which means, the lough at the weir. 

The ancient castle of the O'Carrolls at Birr was 


called the "Black Castle." ^ It stood about sixty 
yards north-west of the present castle, on the edge of 
the high ground over the river, and the principal 
tower, which was very high, was erected on an arti- 
ficial mound of earth. This ancient pile has been long 
since demolished, and when standing, contained the 
dungeon of the fortification. There was a lawn or 
enclosure around it, the walls of which were repaired 
by Sir Laurence Parsons in 1620-21, when he also 
had an additional tower, about forty-six feet long and 
twenty-five broad, built to the fortress, and under 
which tower was the principal gateway. The remains 
of this last-mentioned tower, form the hall and centre 
of the present building, and the entrance to the fort 
was through arches of hewn stone at each end of it. 
In 1622-23, Sir Laurence built a porter's lodge, and 
also what was called "the garden tower;" and he 
likewise fitted up a drawing-room, and enclosed a 
garden and orchard. 

In 1624, Sir Laurence erected a new kitchen and 
other offices, which formed a long range of buildings, 
and composed one side of the court. The stables ex- 
tended along the river, south of the Black Castle, and 
formed another side ; and on the north stood a double 
wall, filled up with earth between, and having a gate- 
way in the centre. These buildings were thrown down 
by the late Sir "William Parsons, about the year 1778. 
In 1627, Sir Laurence built the " French Flanker," 
the site of which is now unknown ; and he likewise 
erected on the old Black Castle, a watch-tower, which 


stood on thirteen corbtls, projecting on the outside, 
and over-topped all the neighbouring buildings. 

It is very probable it was between the grant to Sir 
Laurence Parsons in 1620, and his death in 1628, 
that the .square tower or belfry was added to the old 
Church in Birr. It is evident that this belfry is more 
modern than the remainder of the Church ; and also 
that it was built against the gable end of the Church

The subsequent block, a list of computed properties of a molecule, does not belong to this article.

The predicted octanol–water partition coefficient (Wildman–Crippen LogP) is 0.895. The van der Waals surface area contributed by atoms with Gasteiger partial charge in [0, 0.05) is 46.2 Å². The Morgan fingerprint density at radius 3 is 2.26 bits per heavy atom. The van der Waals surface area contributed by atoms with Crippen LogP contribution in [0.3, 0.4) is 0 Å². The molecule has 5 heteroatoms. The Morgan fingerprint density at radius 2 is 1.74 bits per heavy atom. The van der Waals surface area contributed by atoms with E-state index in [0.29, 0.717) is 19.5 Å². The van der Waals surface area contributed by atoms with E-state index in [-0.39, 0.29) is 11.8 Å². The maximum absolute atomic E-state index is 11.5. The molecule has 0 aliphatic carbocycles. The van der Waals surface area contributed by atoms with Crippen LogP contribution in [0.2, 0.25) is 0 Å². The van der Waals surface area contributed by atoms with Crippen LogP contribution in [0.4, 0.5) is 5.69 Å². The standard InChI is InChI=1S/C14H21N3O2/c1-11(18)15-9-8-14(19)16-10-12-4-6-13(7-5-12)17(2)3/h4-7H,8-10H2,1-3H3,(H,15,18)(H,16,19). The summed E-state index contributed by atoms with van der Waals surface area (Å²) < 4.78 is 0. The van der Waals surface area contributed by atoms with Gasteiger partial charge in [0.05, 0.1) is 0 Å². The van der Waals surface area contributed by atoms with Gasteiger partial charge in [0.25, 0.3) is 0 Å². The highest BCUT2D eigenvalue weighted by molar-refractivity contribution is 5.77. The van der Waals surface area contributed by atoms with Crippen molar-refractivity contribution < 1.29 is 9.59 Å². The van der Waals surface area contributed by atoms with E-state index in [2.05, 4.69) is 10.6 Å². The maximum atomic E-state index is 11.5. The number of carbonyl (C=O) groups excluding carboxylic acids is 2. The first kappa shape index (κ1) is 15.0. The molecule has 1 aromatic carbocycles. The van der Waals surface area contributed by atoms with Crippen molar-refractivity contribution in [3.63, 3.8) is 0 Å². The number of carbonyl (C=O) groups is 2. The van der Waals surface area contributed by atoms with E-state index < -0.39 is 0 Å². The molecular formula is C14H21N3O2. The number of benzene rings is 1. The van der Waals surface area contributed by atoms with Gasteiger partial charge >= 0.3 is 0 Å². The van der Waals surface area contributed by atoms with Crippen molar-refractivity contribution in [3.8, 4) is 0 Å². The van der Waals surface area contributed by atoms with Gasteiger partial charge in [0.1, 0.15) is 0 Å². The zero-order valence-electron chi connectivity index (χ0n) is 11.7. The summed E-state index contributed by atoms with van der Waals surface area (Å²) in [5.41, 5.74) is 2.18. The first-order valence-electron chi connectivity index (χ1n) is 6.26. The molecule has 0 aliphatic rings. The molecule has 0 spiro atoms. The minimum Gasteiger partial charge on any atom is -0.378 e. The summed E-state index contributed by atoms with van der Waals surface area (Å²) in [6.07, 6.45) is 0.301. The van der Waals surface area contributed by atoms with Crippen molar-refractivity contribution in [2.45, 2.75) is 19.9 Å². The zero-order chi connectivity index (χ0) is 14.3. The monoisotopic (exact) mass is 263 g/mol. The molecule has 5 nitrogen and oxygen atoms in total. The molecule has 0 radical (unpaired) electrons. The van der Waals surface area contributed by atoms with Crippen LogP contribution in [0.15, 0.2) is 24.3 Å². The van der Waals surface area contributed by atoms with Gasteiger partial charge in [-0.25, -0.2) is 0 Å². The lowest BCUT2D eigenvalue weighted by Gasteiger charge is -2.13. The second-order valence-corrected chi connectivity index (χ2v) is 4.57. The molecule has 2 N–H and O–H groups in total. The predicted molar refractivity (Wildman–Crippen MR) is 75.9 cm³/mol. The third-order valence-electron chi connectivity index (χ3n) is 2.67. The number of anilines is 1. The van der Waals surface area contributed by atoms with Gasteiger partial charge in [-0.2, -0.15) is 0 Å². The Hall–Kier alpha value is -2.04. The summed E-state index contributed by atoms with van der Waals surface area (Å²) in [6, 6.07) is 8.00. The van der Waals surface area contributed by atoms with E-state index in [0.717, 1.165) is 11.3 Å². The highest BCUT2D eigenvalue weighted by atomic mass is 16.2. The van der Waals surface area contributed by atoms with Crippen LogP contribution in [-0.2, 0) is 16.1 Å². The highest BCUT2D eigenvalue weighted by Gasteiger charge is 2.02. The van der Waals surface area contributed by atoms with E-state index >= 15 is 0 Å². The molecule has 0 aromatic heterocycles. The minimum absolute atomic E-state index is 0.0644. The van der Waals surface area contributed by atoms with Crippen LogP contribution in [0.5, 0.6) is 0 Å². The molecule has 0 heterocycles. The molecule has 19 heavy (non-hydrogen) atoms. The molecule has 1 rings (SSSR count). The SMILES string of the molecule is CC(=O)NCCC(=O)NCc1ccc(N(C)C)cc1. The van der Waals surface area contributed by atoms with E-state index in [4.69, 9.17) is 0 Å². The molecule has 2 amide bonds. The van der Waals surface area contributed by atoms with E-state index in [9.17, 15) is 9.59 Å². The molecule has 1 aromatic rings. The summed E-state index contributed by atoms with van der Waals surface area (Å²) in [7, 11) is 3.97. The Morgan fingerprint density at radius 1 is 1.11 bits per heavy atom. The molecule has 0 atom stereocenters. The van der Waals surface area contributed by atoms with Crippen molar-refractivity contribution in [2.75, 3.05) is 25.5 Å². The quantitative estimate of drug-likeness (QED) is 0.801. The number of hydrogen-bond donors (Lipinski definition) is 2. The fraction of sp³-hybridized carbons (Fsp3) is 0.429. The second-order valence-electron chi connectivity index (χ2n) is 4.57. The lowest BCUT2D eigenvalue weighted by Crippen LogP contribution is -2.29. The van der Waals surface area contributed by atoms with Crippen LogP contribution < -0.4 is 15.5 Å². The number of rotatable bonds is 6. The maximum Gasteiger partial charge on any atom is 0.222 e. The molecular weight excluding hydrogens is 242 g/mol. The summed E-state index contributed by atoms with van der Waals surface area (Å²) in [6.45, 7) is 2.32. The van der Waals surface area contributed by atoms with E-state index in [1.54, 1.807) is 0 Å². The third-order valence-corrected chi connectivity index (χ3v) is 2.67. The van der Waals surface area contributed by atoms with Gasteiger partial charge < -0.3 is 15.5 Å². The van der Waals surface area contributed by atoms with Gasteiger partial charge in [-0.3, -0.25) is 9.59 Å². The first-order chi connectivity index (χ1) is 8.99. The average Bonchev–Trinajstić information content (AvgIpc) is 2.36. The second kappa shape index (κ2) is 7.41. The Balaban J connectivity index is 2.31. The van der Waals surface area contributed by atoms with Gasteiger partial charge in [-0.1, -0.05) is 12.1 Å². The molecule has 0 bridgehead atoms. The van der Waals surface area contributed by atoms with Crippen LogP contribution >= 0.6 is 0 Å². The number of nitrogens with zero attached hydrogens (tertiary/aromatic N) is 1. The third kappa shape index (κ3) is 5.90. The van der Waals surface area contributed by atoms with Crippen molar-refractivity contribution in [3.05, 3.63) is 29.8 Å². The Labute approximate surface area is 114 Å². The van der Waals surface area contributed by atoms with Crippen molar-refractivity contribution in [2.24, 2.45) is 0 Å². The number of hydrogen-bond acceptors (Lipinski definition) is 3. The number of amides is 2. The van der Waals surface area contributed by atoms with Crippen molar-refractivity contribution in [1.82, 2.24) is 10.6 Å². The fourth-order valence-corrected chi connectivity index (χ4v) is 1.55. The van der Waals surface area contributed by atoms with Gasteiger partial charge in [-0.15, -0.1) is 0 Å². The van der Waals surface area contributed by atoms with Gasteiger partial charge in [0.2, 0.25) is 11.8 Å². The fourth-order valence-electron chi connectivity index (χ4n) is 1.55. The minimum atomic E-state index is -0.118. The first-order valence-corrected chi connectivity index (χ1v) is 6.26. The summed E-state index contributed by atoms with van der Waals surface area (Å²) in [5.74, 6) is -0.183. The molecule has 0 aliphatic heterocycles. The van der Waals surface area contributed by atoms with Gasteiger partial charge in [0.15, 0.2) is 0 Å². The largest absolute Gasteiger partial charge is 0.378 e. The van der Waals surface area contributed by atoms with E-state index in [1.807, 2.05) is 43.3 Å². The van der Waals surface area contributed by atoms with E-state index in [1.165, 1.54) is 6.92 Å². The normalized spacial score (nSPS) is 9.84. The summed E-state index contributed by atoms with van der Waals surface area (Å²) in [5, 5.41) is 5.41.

previously there ; and, as the arms of Sir Laurence 
Parsons, impaled with those of his wife, are still 
remaining over the entrance to this tower, it seems 
very likely that it was erected in his time. This 
tower has also the appearance of having been intended 
as a place of defence, as well as a belfry ; and there is 
no doubt but it was used as such place of defence in 
1641, and again in 1690. 

There was at this time, about 1620, a bridge 
over the Birr river, leading into the town at the 
end of Castle Street, near the castle. This bridge 
crossed the river opposite to the old church, where 
the distillery yard was in later days, and led from 
Brendan's Well, which was close to the river on 
the opposite side ; and from Killeen and Croghan 
in Tipperary, by a now long unused and closed 
up road. This old bridge was swept away by a 
flood in 1787, but some remains of it were to 
be seen in late years. There was also a wooden 
trough formerly across the river here, which con- 
veyed water, raised by a wheel worked by the 
river, from Brendan's Well to a cistern which stood 


where the distillery yard .was afterwards. There 
was then likewise a passage leading to this well 
from High Street, through the present Post Office 

It appears that so early as 1626 there was a Free 
School in Birr, and that Sir Laurence Parsons, on his 
petition, obtained for a while, a grant of 200 acres for 
the use of the schoolmaster. The petition was as 
follows : " To the Eight Honorable the Lord Deputy, 
the humble petition of Sir Laurence Parsons 
declaring that when there was allotted upon the 
division of Fercall, 200 acres for a Free-school to be 
erected in that "plantation, which lieth still in His 
Majesty's gift. The premises considered, and foras- 
much as there is a schoolmaster in your petitioner's 
town of Birr, who teacheth the youth of that country 
to the great good thereof, your suppliant therefore 
humbly prays that your Lordship will be pleased to 
grant him a Gusto dium of the said land for the use of